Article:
Ray Epps, the former Arizona Oath Keeper at the center of pro-Trump conspiracy theories related to Jan. 6., intends to sit for a transcribed interview Friday with the select committee investigating the attack on the Capitol, his attorney said in a phone interview.
Epps, who has become the centerpiece of an unsupported GOP claim that the FBI incited the mob that ransacked the Capitol last year, met with the Jan. 6 select committee in November and told them he had no relationship to the FBI or any other federal law enforcement agency. But the meeting was just a precursor to a more-formal transcribed interview this week, said Epps’ lawyer John Blischak.
Blischak said he expected more details of Epps’ involvement to become public soon thereafter.
Epps has kept a low profile since former President Donald Trump’s allies began promoting a theory that Epps was a federal agent and helped foment the attack. Their claims stem from videos taken on Jan. 5 showing Epps urging Trump allies to “go into the Capitol” — an exhortation that some in the crowd quickly booed and responded to with chants accusing Epps of being a “fed.” Epps quickly added that it should be done “peacefully.”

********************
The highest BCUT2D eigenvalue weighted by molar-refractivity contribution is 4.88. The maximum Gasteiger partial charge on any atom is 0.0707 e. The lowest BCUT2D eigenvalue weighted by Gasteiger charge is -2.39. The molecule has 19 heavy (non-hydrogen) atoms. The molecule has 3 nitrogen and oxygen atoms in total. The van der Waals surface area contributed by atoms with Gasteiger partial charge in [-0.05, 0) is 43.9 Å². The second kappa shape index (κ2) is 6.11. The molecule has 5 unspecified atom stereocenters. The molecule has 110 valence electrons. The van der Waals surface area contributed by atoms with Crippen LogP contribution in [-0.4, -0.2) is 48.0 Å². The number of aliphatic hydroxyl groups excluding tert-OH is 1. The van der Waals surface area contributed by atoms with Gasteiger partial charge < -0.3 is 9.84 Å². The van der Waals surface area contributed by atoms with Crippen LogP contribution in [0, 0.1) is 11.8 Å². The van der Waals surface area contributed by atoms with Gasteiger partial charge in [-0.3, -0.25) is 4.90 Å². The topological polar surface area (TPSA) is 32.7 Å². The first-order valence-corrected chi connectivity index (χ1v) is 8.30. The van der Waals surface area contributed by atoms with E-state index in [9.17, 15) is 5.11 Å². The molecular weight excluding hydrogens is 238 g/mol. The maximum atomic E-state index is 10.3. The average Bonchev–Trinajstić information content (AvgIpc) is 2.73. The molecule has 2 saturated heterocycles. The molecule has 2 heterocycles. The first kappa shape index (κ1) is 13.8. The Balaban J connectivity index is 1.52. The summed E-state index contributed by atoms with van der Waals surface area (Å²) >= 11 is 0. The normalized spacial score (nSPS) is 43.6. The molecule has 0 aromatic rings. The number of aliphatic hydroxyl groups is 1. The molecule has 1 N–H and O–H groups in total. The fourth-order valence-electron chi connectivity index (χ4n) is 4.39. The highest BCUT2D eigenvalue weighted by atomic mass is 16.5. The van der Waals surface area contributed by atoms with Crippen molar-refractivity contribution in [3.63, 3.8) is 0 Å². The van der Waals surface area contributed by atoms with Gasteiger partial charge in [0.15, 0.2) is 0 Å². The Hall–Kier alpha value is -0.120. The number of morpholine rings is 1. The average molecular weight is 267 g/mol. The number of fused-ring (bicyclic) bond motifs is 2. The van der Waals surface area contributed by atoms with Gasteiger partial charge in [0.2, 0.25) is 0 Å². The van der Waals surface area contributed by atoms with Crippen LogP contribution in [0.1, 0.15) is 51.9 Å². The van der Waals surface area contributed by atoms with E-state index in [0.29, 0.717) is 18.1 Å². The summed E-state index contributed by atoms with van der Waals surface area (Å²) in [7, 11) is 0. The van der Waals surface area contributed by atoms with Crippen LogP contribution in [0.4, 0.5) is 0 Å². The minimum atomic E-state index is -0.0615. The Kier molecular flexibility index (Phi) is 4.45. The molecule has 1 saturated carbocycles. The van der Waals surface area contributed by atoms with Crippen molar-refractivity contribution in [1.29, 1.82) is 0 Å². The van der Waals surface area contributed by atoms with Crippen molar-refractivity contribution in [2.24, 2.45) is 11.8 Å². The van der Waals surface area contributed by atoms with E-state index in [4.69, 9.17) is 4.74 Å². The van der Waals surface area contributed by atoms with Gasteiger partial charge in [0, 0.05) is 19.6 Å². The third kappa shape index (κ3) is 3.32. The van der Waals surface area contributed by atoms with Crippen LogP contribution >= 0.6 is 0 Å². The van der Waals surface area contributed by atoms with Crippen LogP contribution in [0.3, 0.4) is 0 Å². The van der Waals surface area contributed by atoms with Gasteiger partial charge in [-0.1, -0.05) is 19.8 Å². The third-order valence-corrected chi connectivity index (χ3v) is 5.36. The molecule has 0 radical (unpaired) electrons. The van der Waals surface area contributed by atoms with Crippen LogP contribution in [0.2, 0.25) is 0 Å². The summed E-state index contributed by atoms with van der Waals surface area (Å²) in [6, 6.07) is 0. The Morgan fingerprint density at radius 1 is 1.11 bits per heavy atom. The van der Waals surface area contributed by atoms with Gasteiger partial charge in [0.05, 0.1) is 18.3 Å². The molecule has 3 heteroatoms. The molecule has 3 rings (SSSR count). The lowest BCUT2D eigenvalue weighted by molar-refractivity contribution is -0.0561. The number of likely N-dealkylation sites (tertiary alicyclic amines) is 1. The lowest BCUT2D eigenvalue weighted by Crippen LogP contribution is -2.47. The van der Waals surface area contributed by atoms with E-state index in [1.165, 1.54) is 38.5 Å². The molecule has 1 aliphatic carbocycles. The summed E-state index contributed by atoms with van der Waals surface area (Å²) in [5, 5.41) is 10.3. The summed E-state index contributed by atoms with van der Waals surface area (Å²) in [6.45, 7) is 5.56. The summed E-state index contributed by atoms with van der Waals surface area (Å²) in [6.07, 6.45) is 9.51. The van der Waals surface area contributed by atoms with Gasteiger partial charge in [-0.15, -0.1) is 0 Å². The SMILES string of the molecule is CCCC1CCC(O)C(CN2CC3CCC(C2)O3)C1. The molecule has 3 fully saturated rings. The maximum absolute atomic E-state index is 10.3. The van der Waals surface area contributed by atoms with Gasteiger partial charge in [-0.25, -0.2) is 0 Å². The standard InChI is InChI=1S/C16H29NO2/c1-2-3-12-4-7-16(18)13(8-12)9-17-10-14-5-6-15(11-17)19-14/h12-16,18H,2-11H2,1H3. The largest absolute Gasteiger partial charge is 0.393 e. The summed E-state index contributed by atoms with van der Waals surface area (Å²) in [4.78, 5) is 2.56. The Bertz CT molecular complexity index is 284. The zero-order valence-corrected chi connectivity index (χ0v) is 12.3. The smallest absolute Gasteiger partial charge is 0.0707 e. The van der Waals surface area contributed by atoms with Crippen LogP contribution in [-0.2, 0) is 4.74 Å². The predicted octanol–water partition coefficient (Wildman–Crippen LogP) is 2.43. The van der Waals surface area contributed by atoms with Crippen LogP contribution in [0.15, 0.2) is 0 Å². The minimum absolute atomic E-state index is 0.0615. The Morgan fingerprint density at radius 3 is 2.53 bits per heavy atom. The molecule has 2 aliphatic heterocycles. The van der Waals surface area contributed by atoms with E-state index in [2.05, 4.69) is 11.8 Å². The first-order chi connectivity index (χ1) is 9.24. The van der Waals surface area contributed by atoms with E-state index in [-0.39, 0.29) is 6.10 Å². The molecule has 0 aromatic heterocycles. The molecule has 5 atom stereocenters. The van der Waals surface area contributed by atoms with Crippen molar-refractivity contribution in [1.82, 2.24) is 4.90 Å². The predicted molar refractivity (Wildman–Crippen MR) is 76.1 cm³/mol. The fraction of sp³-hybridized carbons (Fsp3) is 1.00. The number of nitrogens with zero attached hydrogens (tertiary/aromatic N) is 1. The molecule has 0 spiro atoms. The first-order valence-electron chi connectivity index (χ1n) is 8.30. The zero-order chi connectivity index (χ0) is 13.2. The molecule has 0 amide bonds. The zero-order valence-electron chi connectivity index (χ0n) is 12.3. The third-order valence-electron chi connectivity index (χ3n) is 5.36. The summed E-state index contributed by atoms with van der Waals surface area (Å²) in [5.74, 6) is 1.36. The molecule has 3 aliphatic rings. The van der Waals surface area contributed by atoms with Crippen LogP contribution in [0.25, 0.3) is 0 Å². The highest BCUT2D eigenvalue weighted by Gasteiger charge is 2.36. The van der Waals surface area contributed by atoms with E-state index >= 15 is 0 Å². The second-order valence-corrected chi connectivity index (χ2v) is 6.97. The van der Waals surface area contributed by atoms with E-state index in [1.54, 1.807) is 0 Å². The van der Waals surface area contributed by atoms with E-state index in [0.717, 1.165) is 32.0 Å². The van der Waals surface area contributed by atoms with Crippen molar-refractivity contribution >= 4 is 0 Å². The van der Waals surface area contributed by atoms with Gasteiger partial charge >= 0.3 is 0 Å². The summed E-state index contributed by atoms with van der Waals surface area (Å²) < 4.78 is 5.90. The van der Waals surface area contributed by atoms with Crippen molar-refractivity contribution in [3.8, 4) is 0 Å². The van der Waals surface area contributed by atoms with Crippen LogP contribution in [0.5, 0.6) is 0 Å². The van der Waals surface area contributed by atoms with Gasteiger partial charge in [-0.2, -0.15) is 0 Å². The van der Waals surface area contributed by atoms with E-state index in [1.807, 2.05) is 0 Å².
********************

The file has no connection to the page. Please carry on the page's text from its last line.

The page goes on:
Epps was also seen in footage just before 1 p.m. on Jan. 6 at the front of a line of Trump supporters who were among the first to breach the Capitol barricades. He whispered something into the ear of Ryan Samsel, who has been charged as one of the first defendants to breach secured Capitol grounds. Moments later, Samsel and others charged through a barricade, injuring a Capitol Police officer on the other side.
But Epps did not appear to join in the violence and his lawyer says “he was never in the Capitol building” — key factors in the Justice Department’s charging decisions.
Part of the theory promoted by Trump supporters is based on the FBI’s decision to remove Epps’ face from a Jan. 6 suspect list six months after the attack. The list contains images and videos of rioters who were caught on camera in the crowd but who have not been identified or tracked by the bureau.
Blischak told POLITICO that the reason Epps was removed was, in part, because he was no longer an unidentified suspect. Rather, he called the FBI on Jan. 8 and “explained his position” after a relative informed him that he had been the subject of news reporting related to the riot, Blischak said
Blischak said he had no knowledge about why it took several months for the FBI to remove Epps’ face from its “wanted” database.
Trump mentioned Epps by name during an Arizona rally on Saturday, amplifying unsupported claims about Epps’ involvement on Jan. 6.
“How about the one guy ‘go in, go in, get in there everybody’ — Epps — ‘get in there go go go,’” Trump said. “Nothing happens to him. What happened with him? Nothing happens.”
Blischak said he hadn’t heard anything about Trump’s commentary.
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The Article Was Written/Published By: Kyle Cheney